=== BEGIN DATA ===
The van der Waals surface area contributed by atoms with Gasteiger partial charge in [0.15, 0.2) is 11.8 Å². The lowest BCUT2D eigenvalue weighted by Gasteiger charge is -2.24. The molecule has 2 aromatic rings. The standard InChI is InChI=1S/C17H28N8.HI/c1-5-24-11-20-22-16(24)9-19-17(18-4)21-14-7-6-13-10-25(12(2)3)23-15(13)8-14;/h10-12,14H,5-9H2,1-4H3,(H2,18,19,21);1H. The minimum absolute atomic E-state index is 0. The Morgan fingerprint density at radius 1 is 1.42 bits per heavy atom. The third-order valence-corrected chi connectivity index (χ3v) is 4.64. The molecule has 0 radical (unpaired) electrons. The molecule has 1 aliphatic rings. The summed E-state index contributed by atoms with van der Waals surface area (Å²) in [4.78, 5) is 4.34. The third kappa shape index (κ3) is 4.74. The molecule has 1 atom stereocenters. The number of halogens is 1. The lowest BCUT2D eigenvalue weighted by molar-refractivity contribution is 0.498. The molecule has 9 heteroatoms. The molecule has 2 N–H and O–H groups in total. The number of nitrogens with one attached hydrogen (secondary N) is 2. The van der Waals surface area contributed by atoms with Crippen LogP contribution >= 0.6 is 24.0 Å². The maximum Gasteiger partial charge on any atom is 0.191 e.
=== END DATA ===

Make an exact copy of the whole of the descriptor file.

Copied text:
The van der Waals surface area contributed by atoms with Gasteiger partial charge in [0.15, 0.2) is 11.8 Å². The lowest BCUT2D eigenvalue weighted by Gasteiger charge is -2.24. The molecule has 2 aromatic rings. The standard InChI is InChI=1S/C17H28N8.HI/c1-5-24-11-20-22-16(24)9-19-17(18-4)21-14-7-6-13-10-25(12(2)3)23-15(13)8-14;/h10-12,14H,5-9H2,1-4H3,(H2,18,19,21);1H. The minimum absolute atomic E-state index is 0. The Morgan fingerprint density at radius 1 is 1.42 bits per heavy atom. The third-order valence-corrected chi connectivity index (χ3v) is 4.64. The molecule has 0 radical (unpaired) electrons. The molecule has 1 aliphatic rings. The summed E-state index contributed by atoms with van der Waals surface area (Å²) in [4.78, 5) is 4.34. The third kappa shape index (κ3) is 4.74. The molecule has 1 atom stereocenters. The number of halogens is 1. The lowest BCUT2D eigenvalue weighted by molar-refractivity contribution is 0.498. The molecule has 9 heteroatoms. The molecule has 2 N–H and O–H groups in total. The number of nitrogens with one attached hydrogen (secondary N) is 2. The van der Waals surface area contributed by atoms with Crippen LogP contribution >= 0.6 is 24.0 Å². The maximum Gasteiger partial charge on any atom is 0.191 e.